Today the Borough Council are based in the civic centre in Twickenham, on the far side of the river, so the Town Hall became free for other duties. It now houses the Richmond Reference Library, the Riverside Gallery and the Richmond Museum.
Turning right at the Old Town Hall, we emerged out into a small square, bounded to the North East by the Old Town Hall, and to the North West by the building shown above, called “Whittaker House”. It is presumably named after the aforementioned Sir John Whittaker, and again despite it being a fine example of Richmonds architectural heritage, it isn’t listed either!
To the South the square is bounded by “Hill House” which was actually only built in 1986, despite its grand Georgian looking exterior. This date is confirmed by the presence of the Roman Numerals “MCMLXXXVI” above the main entrance. I would imagine that Whittaker House is also reasonably new then, although together they both really add to the pleasant atmosphere in Richmond. It is of course possible that the date refers either to a later extension of the building, or to a new doorway incorporated into the building.
Here you can see the square I mentioned, with the Old Town Hall in the centre, Whittaker House to the left and Hill House to the right. The 4th side is open, leading to a set of steps you can take down to the River. On the way, you will pass the Richmond War Memorial, dating back to the 1920’s. WWI took a huge toll on the area, and the fallen are remembered on this large stone column, topped by an orb. It was later updated after WWII.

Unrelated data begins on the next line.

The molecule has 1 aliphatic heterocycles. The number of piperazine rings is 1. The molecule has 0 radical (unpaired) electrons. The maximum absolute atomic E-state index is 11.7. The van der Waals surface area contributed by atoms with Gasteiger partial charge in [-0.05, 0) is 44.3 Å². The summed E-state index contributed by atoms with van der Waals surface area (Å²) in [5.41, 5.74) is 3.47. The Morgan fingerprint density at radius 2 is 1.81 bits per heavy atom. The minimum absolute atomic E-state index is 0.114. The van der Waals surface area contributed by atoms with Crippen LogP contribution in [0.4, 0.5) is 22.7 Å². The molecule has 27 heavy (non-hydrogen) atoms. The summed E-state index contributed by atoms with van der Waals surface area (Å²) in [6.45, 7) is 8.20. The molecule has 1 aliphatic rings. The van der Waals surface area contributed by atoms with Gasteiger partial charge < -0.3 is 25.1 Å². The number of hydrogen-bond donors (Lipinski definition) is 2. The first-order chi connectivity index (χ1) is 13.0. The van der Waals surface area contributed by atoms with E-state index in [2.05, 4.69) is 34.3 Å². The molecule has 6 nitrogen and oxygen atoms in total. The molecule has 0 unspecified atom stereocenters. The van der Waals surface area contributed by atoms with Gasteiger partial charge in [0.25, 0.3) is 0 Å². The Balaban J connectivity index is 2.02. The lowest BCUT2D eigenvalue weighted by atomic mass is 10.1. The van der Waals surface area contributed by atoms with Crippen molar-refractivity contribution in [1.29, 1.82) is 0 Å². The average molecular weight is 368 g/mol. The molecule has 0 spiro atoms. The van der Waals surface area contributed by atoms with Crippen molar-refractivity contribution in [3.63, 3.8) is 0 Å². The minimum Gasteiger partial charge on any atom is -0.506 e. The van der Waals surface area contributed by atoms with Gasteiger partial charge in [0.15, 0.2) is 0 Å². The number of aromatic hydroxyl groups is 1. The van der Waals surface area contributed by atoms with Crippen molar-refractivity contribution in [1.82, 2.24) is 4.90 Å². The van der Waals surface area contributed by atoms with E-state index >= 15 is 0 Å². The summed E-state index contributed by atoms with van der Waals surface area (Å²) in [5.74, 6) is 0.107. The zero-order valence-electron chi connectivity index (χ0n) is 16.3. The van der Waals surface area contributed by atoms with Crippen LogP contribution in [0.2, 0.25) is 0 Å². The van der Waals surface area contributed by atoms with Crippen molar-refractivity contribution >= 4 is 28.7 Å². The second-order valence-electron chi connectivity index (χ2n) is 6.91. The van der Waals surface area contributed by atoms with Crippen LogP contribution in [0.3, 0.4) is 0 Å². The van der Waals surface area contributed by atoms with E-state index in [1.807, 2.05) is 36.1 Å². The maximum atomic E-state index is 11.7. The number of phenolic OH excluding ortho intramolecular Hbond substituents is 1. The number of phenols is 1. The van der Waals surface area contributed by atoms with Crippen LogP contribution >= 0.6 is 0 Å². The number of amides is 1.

We had finally arrived at the waterfront, and took in the stunning views up and down the Thames. Looking North, or downstream (towards Central London from the Thames’s point of view), you can see 2 bridges.
The 1st is the Richmond Railway Bridge (which also includes an approach viaduct on the Richmond side), originally built by Joseph Locke (1805 – 1860, Civil Engineer) in 1848. This version was later incorporated into the new bridge by John Wykeham Jacomb-Hood (1859 – 1914, Engineer for the London & South Western Railway), and trains ran out of London through to the South of England via Richmond, to destinations including Weymouth and Reading.
Behind it lies the 2nd bridge, called the “Twickenham Bridge”. It is the newer of the 2, consisting of 5 arches carrying the A316 over the Thames from Richmond to Twickenham. It opened in 1933, after 3 years of building work carried out by Aubrey Watson Ltd, to the designs of Alfred Dryland (1865 – 1946) and Maxwell Ayrton (1874 – 1960).
Looking upstream along the river, there is yet another bridge, however it is much older than the others, dating back to 1777, which actually makes it the oldest existing Thames bridge crossing in the whole of London. When the designs of James Paine (1717 – 1789, English Architect) and Kenton Course were complete, the bridge carried single file traffic, only being widened in 1935 to cope with the increasing volumes of motor traffic around the capital. It now carries the A305 over the Thames, and would later be our route into Twickenham.
Climbing up onto Richmond Bridge, you get some even more impressive views of the Thames, looking upstream from the far side of the bridge. The main items of interest can be found in the centre of the picture, starting with the Richmond Canoe Club, located directly on the banks of the river. The Club was founded in 1944, and is 1 of the few Canoe Clubs in London to have good rail access into the centre of the Capital, as Richmond does actually lie on the Tube Network, as the terminus of the District Line.